A couple of responses below, but note that for
github.com/golang/snappy, I have just updated the Go encoder to have
byte-for-byte identical output to the C++ encoder. There were a few
smaller commits recently to set this up, and further optimization work
remains, but the punchline commit at
shows both faster throughput (on GOARCH=amd64) and smaller output.

On Tue, Mar 29, 2016 at 1:54 AM, wrote:
They may offer good progression (again, seeing both the before and the
after for levels 1-3 on the graphs would help inform the discussion),
but in practice, do people use anything other than BestSpeed,
BestCompression, NoCompression or DefaultCompression? I don't know the
answer, but if not, it might not be worth having three copy/pastes of
the new algorithm if nobody uses levels 2 or 3.
You do have a good point. I cannot be the judge of whether it should be
included. I have tried to factor out the common code in the CL now - at
least the things that could be done without sacrificing performance in a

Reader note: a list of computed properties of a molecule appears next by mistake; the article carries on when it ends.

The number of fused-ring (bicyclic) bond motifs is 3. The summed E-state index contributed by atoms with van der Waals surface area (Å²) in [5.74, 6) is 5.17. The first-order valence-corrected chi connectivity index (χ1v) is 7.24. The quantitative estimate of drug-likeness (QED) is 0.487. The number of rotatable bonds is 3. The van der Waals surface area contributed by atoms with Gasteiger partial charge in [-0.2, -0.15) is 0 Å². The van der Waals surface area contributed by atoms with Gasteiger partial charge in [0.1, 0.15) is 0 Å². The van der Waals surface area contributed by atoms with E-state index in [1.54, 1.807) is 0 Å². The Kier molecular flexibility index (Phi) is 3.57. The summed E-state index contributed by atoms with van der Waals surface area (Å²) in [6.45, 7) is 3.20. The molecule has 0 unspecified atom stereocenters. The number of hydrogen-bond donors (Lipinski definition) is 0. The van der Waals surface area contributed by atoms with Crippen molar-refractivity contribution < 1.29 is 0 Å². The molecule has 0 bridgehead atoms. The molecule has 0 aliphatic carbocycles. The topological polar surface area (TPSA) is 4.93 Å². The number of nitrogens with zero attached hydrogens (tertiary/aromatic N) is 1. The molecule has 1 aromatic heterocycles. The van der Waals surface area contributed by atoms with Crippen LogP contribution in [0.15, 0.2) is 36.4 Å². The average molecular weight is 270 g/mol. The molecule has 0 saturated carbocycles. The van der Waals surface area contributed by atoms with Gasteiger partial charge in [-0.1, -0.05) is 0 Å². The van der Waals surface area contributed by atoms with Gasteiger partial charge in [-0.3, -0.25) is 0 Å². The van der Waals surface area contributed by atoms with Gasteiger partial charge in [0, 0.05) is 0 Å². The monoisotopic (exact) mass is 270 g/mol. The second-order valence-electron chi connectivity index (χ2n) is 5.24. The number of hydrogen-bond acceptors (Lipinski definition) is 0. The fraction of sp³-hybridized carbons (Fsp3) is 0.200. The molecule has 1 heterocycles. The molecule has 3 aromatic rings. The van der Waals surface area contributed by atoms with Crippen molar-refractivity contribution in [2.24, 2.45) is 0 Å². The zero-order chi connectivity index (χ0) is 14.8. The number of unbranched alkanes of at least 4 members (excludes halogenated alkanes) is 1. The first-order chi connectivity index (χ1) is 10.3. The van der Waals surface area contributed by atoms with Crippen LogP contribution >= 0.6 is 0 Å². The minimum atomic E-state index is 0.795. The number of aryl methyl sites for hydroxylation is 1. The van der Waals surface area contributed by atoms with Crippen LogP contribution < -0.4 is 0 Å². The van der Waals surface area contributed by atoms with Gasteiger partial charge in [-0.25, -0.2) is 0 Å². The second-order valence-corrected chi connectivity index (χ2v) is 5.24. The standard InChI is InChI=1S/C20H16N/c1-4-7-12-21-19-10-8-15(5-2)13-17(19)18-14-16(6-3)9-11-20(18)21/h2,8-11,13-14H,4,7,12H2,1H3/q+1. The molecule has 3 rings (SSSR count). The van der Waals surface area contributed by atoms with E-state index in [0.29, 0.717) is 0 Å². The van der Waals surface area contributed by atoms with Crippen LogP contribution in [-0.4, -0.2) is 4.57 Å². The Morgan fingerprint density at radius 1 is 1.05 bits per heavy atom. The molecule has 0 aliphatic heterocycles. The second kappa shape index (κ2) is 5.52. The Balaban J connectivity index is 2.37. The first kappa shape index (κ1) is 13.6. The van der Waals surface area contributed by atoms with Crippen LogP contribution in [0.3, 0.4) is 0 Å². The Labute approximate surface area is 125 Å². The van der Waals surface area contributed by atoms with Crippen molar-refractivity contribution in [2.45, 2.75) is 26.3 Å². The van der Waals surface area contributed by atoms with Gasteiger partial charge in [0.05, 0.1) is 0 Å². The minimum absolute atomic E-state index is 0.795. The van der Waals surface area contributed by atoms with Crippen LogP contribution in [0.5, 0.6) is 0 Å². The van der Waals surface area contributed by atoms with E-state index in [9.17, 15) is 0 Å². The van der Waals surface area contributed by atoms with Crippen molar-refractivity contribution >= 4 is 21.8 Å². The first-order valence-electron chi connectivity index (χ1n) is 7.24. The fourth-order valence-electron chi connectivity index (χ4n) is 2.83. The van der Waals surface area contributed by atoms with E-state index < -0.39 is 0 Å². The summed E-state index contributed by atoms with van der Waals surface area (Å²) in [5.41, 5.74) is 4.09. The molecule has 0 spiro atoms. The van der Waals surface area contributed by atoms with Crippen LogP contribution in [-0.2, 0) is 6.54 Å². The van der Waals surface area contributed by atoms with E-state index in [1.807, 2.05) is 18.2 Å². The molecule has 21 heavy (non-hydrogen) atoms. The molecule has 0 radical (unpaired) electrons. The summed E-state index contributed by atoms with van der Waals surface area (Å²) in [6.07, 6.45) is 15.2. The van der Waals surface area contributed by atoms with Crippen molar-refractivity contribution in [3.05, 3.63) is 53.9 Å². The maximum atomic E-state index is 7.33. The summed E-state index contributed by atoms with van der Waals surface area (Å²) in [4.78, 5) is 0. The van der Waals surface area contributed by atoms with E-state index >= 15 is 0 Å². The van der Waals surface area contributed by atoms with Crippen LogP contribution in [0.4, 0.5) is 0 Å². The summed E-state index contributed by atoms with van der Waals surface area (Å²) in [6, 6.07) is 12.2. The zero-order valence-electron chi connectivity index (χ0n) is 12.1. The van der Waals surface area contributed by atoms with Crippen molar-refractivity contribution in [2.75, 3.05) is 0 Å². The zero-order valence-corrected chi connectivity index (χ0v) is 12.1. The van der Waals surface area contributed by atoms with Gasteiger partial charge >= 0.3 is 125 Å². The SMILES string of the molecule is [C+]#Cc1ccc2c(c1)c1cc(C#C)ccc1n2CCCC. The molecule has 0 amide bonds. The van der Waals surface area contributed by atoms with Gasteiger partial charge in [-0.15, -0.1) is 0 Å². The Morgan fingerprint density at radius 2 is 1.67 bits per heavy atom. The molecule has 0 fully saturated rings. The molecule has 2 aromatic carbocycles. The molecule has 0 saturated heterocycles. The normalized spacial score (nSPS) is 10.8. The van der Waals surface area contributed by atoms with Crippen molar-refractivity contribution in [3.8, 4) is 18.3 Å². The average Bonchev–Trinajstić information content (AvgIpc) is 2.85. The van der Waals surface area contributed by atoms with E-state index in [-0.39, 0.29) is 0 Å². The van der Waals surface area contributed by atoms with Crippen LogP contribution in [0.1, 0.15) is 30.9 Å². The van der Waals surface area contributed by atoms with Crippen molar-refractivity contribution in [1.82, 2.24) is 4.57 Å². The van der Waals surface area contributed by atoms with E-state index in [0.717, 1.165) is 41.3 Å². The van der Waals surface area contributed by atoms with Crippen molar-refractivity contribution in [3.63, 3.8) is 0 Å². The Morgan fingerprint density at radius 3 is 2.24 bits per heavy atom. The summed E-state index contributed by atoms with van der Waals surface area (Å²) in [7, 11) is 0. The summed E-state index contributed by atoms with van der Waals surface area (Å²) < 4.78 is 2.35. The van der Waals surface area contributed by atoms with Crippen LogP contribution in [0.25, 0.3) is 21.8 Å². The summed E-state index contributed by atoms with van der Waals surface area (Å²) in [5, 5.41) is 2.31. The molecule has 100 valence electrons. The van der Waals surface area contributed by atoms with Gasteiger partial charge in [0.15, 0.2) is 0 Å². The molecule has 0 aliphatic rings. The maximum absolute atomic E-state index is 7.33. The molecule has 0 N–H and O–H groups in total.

measurable way.

If it is still "too much", I think I would go for adding "encodeL2" as
BestSpeed. It is often very close to "encodeL1" in terms of speed (within
5-10%), but offers 1% better compression. If we should only replace level 1,
I would choose that. Maybe other people have input on whether it should be a
choice, or we should just implement 1 level.
I'd prefer only replacing level 1, and leaving 2 and 3 alone,
especially since, AFAICT,
still has a lot of copy/paste between encodeL1, encodeL2 and encodeL3.

In any case, I suspect that being based on the C++ encoder algorithm
(as mentioned above) will help.

On Thu, Mar 31, 2016 at 11:08 PM, Nigel Tao wrote:
I asked the snappy-compression mailing list (where the C++ snappy code
is discussed) for their thoughts. I'll crunch some C++ numbers
tomorrow (it's getting late here in Sydney):

FWIW, my reading of that discussion thread is that Steinar Gunderson
(one of the C++ snappy authors) reckons that while it's much better
throughput on binary data and slightly worse on textual data, the "1 +
((s - lit) >> 5)" skipping algorithm is a net negative for the C++
implementation, so I'm less inclined to adopt it for the Go
implementation, whether in golang/snappy or in compress/flate.

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